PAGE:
I think there are ways in which they are both right. B. is correct in that there are many kinds of love, and love can surprise you. It can come from nowhere, when you least expect it. Kleinheider is right when he says that Sanford’s infatuation most probably isn’t love.
Since I was 17 I’ve had a test for what love is. A lot of thought and prayer went into that test, because I was in a relationship that had most of the hallmarks of love. I was convinced that the boy I was dating was the only one for me and that I loved him.
I read a lot of things about love; things in the Bible and things in magazines. Books, movies, songs, stories and poems are mostly about love and the things that pass for it for a time so it isn’t hard to do a study on the ways the world loves and thinks it loves.
The simple answer for me came down to this. The absolute perfect love that everyone is after has one characteristic. It does not destroy. There are lesser forms of love, including lust and infatuation and romance, which are all nice for a time and very pleasant. Carefully nurtured they can mature into ideal love in the way a seedling grows into a plant.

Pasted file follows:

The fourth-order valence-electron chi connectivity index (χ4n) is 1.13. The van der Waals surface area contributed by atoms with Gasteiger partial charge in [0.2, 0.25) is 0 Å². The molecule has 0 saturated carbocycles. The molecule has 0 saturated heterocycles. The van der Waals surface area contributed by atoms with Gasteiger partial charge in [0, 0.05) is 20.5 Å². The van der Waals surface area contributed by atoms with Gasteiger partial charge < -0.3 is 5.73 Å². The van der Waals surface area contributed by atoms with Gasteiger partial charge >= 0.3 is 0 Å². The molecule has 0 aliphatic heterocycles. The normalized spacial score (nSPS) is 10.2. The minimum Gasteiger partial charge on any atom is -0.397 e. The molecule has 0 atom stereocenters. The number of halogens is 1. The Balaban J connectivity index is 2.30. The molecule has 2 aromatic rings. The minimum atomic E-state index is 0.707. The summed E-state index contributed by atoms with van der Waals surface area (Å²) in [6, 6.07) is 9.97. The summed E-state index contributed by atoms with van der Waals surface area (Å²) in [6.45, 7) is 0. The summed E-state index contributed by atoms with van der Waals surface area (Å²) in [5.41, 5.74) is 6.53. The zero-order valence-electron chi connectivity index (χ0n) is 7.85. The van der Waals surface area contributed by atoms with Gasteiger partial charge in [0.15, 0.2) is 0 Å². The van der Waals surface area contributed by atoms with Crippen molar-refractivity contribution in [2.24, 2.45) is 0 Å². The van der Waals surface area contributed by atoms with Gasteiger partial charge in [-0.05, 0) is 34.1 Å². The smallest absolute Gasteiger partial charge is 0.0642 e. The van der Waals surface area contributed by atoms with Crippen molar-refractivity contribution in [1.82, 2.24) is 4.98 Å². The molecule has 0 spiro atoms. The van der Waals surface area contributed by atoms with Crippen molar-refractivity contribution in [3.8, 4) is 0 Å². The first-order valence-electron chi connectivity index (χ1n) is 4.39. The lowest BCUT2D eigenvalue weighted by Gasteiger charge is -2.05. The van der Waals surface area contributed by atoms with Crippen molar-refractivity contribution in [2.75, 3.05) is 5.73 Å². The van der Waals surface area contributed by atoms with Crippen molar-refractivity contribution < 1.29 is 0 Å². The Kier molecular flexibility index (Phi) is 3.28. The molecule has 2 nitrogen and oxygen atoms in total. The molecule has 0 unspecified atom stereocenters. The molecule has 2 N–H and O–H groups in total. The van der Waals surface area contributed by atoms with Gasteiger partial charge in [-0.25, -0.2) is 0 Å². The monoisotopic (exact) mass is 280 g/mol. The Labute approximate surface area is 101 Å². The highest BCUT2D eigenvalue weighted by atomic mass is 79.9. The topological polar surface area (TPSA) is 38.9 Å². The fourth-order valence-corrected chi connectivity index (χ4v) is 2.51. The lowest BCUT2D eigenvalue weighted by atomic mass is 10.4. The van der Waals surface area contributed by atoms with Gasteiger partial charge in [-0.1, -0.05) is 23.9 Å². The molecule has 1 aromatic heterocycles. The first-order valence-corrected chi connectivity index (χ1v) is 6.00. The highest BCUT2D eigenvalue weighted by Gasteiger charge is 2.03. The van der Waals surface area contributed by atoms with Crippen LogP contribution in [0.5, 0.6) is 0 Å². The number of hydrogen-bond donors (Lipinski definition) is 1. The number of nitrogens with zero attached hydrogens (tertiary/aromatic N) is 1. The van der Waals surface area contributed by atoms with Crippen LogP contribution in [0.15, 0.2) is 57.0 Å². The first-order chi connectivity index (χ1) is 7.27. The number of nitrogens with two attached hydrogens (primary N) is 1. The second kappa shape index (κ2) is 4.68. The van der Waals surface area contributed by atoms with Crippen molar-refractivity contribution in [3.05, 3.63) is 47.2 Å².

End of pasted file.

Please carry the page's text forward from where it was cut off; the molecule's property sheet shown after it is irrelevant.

But any lesser love which destroys something cannot grow into a full and perfect love because it has destroyed. If a lust love that destroys a family is nurtured it can only go so far. If a romantic love that destroys a woman’s spirit is nurtured it will inevitably continue to destroy until it chokes her heart or is yanked out by the root like the weed it is.
I am very blessed to be in a love relationship that has had a chance to grow, to weather storms and create more love. I know how such love can be both strong as iron and fragile as feathers. But it does involve choice and work and a tamed eye. If you want a strong love that lasts longer than a season, go with the love that creates and nurtures. Avoid the love that destroys.